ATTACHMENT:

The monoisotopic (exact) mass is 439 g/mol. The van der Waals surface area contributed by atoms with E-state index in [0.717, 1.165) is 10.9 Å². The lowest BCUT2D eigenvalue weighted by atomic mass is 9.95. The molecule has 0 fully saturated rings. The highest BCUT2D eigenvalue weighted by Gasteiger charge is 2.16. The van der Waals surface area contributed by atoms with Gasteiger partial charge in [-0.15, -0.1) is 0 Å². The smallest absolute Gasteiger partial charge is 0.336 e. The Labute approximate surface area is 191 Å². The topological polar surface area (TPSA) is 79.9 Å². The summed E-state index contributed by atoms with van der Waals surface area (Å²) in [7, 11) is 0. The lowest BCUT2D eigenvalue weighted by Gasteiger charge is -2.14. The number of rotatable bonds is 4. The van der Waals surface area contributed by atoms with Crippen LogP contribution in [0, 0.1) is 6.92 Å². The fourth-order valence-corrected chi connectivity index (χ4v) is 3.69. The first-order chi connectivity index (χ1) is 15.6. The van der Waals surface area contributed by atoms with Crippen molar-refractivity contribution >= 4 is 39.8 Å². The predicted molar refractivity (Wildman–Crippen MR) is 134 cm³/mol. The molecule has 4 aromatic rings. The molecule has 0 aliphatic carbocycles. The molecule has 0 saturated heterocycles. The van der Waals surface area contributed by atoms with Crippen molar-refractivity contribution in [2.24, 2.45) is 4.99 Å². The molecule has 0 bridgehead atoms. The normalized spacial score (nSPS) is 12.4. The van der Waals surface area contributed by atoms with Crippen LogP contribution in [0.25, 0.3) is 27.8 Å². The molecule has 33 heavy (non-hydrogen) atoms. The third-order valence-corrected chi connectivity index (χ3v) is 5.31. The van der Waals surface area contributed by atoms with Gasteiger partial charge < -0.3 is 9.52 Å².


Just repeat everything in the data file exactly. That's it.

The monoisotopic (exact) mass is 439 g/mol. The van der Waals surface area contributed by atoms with E-state index in [0.717, 1.165) is 10.9 Å². The lowest BCUT2D eigenvalue weighted by atomic mass is 9.95. The molecule has 0 fully saturated rings. The highest BCUT2D eigenvalue weighted by Gasteiger charge is 2.16. The van der Waals surface area contributed by atoms with Gasteiger partial charge in [-0.15, -0.1) is 0 Å². The smallest absolute Gasteiger partial charge is 0.336 e. The Labute approximate surface area is 191 Å². The topological polar surface area (TPSA) is 79.9 Å². The summed E-state index contributed by atoms with van der Waals surface area (Å²) in [7, 11) is 0. The lowest BCUT2D eigenvalue weighted by Gasteiger charge is -2.14. The number of rotatable bonds is 4. The van der Waals surface area contributed by atoms with Crippen LogP contribution in [0, 0.1) is 6.92 Å². The fourth-order valence-corrected chi connectivity index (χ4v) is 3.69. The first-order chi connectivity index (χ1) is 15.6. The van der Waals surface area contributed by atoms with Crippen molar-refractivity contribution >= 4 is 39.8 Å². The predicted molar refractivity (Wildman–Crippen MR) is 134 cm³/mol. The molecule has 4 aromatic rings. The molecule has 0 aliphatic carbocycles. The molecule has 0 saturated heterocycles. The van der Waals surface area contributed by atoms with Crippen molar-refractivity contribution in [2.24, 2.45) is 4.99 Å². The molecule has 0 bridgehead atoms. The normalized spacial score (nSPS) is 12.4. The van der Waals surface area contributed by atoms with Crippen LogP contribution in [0.25, 0.3) is 27.8 Å². The molecule has 33 heavy (non-hydrogen) atoms. The third-order valence-corrected chi connectivity index (χ3v) is 5.31. The van der Waals surface area contributed by atoms with Gasteiger partial charge < -0.3 is 9.52 Å².